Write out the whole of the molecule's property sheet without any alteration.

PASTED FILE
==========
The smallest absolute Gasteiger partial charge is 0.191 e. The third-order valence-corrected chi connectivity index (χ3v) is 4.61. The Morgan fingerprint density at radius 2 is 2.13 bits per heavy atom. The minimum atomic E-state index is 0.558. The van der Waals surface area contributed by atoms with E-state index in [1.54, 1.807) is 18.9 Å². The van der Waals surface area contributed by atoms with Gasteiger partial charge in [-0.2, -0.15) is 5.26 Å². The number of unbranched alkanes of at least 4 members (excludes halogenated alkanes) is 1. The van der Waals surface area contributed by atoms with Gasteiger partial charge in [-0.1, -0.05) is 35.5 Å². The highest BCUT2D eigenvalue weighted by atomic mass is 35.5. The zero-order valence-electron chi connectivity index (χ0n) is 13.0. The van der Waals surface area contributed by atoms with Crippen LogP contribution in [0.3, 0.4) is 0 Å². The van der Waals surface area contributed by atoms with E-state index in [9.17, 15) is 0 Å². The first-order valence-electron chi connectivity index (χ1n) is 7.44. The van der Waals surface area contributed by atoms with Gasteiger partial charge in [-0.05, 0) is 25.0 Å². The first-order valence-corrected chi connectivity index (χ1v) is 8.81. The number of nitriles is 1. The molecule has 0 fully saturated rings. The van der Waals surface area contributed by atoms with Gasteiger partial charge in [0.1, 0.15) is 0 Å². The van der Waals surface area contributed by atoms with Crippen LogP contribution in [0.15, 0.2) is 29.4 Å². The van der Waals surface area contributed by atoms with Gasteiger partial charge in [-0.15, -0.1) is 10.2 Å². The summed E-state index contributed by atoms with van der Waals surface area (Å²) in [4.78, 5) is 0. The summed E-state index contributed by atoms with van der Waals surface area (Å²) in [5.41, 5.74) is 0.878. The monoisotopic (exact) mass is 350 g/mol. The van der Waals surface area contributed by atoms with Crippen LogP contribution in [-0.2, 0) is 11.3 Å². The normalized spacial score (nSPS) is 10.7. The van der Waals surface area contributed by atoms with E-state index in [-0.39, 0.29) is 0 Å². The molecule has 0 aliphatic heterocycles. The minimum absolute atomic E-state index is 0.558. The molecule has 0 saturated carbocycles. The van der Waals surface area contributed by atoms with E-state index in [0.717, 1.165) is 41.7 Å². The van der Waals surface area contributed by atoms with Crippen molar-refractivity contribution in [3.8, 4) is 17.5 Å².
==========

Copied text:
The smallest absolute Gasteiger partial charge is 0.191 e. The third-order valence-corrected chi connectivity index (χ3v) is 4.61. The Morgan fingerprint density at radius 2 is 2.13 bits per heavy atom. The minimum atomic E-state index is 0.558. The van der Waals surface area contributed by atoms with E-state index in [1.54, 1.807) is 18.9 Å². The van der Waals surface area contributed by atoms with Gasteiger partial charge in [-0.2, -0.15) is 5.26 Å². The number of unbranched alkanes of at least 4 members (excludes halogenated alkanes) is 1. The van der Waals surface area contributed by atoms with Gasteiger partial charge in [-0.1, -0.05) is 35.5 Å². The highest BCUT2D eigenvalue weighted by atomic mass is 35.5. The zero-order valence-electron chi connectivity index (χ0n) is 13.0. The van der Waals surface area contributed by atoms with Crippen LogP contribution in [0.3, 0.4) is 0 Å². The van der Waals surface area contributed by atoms with E-state index in [9.17, 15) is 0 Å². The first-order valence-electron chi connectivity index (χ1n) is 7.44. The van der Waals surface area contributed by atoms with Gasteiger partial charge in [-0.05, 0) is 25.0 Å². The first-order valence-corrected chi connectivity index (χ1v) is 8.81. The number of nitriles is 1. The molecule has 0 fully saturated rings. The van der Waals surface area contributed by atoms with Gasteiger partial charge in [0.1, 0.15) is 0 Å². The van der Waals surface area contributed by atoms with Crippen LogP contribution in [0.15, 0.2) is 29.4 Å². The van der Waals surface area contributed by atoms with Gasteiger partial charge in [-0.15, -0.1) is 10.2 Å². The summed E-state index contributed by atoms with van der Waals surface area (Å²) in [4.78, 5) is 0. The summed E-state index contributed by atoms with van der Waals surface area (Å²) in [5.41, 5.74) is 0.878. The monoisotopic (exact) mass is 350 g/mol. The van der Waals surface area contributed by atoms with Crippen LogP contribution in [-0.2, 0) is 11.3 Å². The normalized spacial score (nSPS) is 10.7. The van der Waals surface area contributed by atoms with E-state index in [-0.39, 0.29) is 0 Å². The molecule has 0 aliphatic heterocycles. The minimum absolute atomic E-state index is 0.558. The molecule has 0 saturated carbocycles. The van der Waals surface area contributed by atoms with E-state index in [0.717, 1.165) is 41.7 Å². The van der Waals surface area contributed by atoms with Crippen molar-refractivity contribution in [3.8, 4) is 17.5 Å².